Welcome to our March pick of the month! I’d like to take this opportunity to put the spotlight on a wildly popular title (that has celebrated its first anniversary as a webcomic) from one of my favourite artist/writer tandems out there right now.
If you haven’t heard of The Only Living Boy by David Gallaher and Steve Ellis, climb out from under the rock you’ve been under and immerse yourself in the fantasy world they’ve created. Adapted from the print series into a webcomic, The Only Living Boy is published as a series of 24-48 page issues that updates 3 times a week (currently the updates are on hold while they complete some other obligations from DC, etc.)
You might be wondering – I’ve heard those names before… what else have they done? Well, the Gallaher/Ellis partnership spawned the critically acclaimed title High Moon, one of the winning entries for DC’s former webcomic service Zuda, which went on to win a Harvey Award. They were also produced one of the first non-mainstream comics available on comiXology called Box 13. This isn’t their first rodeo – they’re veterans of the scene, and produce quality comics in a variety of different genres.
Their current title: The Only Living Boy falls into the Young Adult/dystopian future genre that has really taken hold in media over the past few years. The story revolves around a 12-year old boy by the name of Erik, who runs away from home and wakes up the next day to find out that the world he once knew no longer exists. Stranded on a patchwork planet with no recollection of how he got there, Erik is thrust into an environment where everything he has become accustomed to has changed. As the only living boy left in the world, we can only watch as Erik tries to survive in this dangerous and mysterious environment.
From the opening sequence, we are treated to an action-packed and riveting adventure that is exciting to read as it unfolds. From Ellis’ dynamic artwork to Gallaher’s driving narrative, the scenes move at a lightning quick pace on every page, demonstrating the intensity of the situations Erik finds himself in.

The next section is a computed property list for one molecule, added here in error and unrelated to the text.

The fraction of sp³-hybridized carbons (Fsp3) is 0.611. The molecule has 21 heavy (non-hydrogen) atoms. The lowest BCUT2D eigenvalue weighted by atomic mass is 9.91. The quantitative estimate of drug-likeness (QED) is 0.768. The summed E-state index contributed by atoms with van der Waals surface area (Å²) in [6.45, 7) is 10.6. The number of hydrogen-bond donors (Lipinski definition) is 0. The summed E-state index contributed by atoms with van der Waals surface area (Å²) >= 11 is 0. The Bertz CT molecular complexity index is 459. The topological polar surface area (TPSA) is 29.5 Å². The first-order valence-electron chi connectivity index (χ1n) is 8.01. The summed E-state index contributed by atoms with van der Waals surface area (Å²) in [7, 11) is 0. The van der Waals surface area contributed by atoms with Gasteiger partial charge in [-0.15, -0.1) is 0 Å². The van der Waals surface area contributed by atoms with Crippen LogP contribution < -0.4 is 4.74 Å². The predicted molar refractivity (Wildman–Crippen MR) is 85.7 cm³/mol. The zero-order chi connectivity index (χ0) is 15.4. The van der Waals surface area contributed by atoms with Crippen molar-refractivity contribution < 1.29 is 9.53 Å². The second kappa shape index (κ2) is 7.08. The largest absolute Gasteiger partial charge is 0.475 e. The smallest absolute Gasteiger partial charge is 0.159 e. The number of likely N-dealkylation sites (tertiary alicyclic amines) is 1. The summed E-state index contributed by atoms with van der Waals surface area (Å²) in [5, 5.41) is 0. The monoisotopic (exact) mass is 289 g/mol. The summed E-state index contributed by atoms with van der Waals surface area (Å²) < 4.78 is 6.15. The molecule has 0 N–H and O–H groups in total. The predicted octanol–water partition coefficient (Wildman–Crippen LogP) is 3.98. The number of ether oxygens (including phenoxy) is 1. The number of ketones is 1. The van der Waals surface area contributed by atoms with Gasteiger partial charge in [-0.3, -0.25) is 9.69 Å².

Erik is running from… something, and when he takes a brief respite under a rock, he awakens to find that everything is very different.
He meets some new creatures along the way who give him some insight into this world he’s been thrown into.
He’s also forced to fight in order to survive – but will he live long enough to find out why he’s there and what his true purpose is?
The Only Living Boy was created primarily for kids and tweens, spawned out of necessity for more titles that catered to kids who are far more advanced in their reading tastes. Much like Harry Potter or The Hunger Games, The Only Living Boy deals with themes that address issues that older children and young adults are dealing with, mixed in with an element of dark fantasy and mystery – instead of the typical children’s stories that are too rose-coloured and formulaic.
So be like Erik and climb out from under a rock to experience The Only Living Boy.
Andrés ‘ Drezz ‘ Rodriguez is an illustrator, author, and podcast personality. In addition to creating the comic book series ‘El Cuervo – the Latin Assassin,’ he provides WA readers with periodic articles (like this one) to help improve their comic process and their production.